It is perhaps essential to comparatively analyse ‘remedial secession’ under international law and its similarities or differences with the right to self-determination, namely the challenge of territorial integrity and the fragmentation of existing States vis-à-vis minority groups or peoples exercising their right to self-determination. International customary law on territorial integrity is reflected in the UN Charter[25] however GA Res 1541/1960, whilst elucidating outcomes relating to self-determination purported that integration with another state is a rightful part of the application of self-determination.[26] “Secession is the process by which a particular group seeks to separate itself from the State to which it belongs.”[27] Accordingly, Crimean and Russian authorities allege themselves legally justified for claiming the right to secession following the referendum that found the majority voting in favour of becoming subject to Russian federal authority whilst the international community view it as an “illegal annexation that followed Russia’s use of force in contravention of international law.”[28] International case law confirms that an adequate application of the principle of self-determination requires a democratic plebiscite or referendum.[29] Nevertheless, according to domestic Ukrainian law, the referendum held in Crimea was illegal; that whilst the autonomous status of Crimea provides administrative independence and the capacity to hold referendums but only so related to domestic matters. The Constitution of Ukraine clearly states that territory of Ukraine “within its present border is indivisible and inviolable” with Crimea an inseparable part or constituent.[30] Thus, a legal referendum would require a plebiscite involving all of Ukrainian territory, including Ukraine, and not just Crimea. In addition, regulations on how a referendum is to be held, particularly relating to the use of force whereby the presence of Russian military and control of public infrastructure during the plebiscite along with the language or wording of the question that ensures clarity to answer a mere ‘yes’ or ‘no’ was not correctly adhered to, particularly since the referendum asked two questions in breach of Venice Commission’s Code of Good Practice.[31]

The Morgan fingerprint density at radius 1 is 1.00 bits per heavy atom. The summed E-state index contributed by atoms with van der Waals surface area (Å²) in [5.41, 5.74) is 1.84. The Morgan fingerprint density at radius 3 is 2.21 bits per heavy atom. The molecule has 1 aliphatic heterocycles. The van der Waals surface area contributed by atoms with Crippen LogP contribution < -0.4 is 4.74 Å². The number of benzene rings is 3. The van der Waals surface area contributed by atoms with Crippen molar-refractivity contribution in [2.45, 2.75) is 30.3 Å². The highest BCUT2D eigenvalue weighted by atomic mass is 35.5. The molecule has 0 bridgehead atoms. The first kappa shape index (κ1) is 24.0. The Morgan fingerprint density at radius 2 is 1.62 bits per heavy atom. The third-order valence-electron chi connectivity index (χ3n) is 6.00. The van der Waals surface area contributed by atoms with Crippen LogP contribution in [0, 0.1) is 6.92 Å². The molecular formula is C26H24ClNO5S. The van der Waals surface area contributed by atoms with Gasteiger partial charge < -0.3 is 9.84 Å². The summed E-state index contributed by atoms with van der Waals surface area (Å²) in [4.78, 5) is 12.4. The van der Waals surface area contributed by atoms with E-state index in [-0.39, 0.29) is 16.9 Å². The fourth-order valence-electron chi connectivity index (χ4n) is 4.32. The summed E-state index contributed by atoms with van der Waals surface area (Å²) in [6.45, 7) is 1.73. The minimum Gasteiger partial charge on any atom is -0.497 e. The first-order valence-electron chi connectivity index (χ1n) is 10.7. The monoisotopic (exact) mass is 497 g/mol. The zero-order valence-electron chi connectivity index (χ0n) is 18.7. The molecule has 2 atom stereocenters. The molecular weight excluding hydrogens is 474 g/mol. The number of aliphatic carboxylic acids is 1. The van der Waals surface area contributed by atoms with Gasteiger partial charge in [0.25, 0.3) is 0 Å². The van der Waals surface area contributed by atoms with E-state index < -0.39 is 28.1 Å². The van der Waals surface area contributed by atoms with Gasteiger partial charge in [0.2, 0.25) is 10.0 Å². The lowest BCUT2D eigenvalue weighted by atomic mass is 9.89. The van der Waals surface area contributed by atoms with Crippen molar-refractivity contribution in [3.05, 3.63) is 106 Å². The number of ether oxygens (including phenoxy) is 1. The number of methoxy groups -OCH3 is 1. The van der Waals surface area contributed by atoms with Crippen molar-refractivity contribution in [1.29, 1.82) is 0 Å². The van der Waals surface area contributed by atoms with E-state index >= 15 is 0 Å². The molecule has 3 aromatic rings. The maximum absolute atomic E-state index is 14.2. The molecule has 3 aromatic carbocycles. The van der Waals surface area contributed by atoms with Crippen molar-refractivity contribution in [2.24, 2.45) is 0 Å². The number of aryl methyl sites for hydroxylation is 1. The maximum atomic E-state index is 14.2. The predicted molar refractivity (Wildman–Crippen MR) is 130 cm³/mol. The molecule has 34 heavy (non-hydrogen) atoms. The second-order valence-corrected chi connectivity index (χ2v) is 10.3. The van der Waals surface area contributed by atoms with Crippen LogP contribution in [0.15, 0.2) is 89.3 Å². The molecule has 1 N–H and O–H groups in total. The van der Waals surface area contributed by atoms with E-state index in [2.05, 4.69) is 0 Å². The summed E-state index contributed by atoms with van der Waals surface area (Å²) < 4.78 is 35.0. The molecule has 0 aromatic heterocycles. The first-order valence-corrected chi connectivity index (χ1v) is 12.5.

I am not sure how you are supposed to answer ‘yes’ or ‘no’ to the following?

  1. Are you in favour of the Autonomous Republic of Crimea reuniting with Russia as a constituent part of the Russian Federation? or
  2. Are you in favour of restoring the Constitution of the Republic of Crimea of 1992 and of Crimea’s status as part of Ukraine?”

The Russian authorities, in an attempt to justify the occupation of Crimea, claim the declaration of independence by Kosovo has set a legal precedent, confirmed during the Crimean proclamation of independence from the Ukraine in 2014, whereby “Putin referred to numerous Western states, which had recognised Kosovo’s right to self-determination… Putin presented a moral argument claiming that the same rights could not be denied to the people of Crimea.”[32] It is true that the International Court of Justice decision pertaining to Kosovo failed to adequately address the question of secession and the consequences of the declaration of independence from Serbia instead “limited the scope of its opinion to the question of whether the declaration as such violated international law.”[33] Many countries including Spain decidedly chose to not recognise Kosovo since it was clear that there existed a failure to reach an agreement followed by a U.N. Security Council resolution, which is a requirement for secession. Nevertheless, the ICJ clearly outlined the required processes vis-à-vis the legality and practice of independence with regards to international law. Acting Minister for Foreign Affairs of Ukraine Andrii Deshchytsia introduced a draft resolution recounting the referendum held in Crimea along with territorial integrity, whereby the referendum was officially declared by the United Nations to be invalid.[34] The Declaration on Principles of International Law concerning Friendly Relations and Cooperation claims that “territory of a State shall not be the object of acquisition by another State resulting from the threat or use of force, and that any attempt aimed at the partial or total disruption of the national unity and territorial integrity of a State or country or at its political independence is incompatible with the purposes and principles of the Charter.”[35]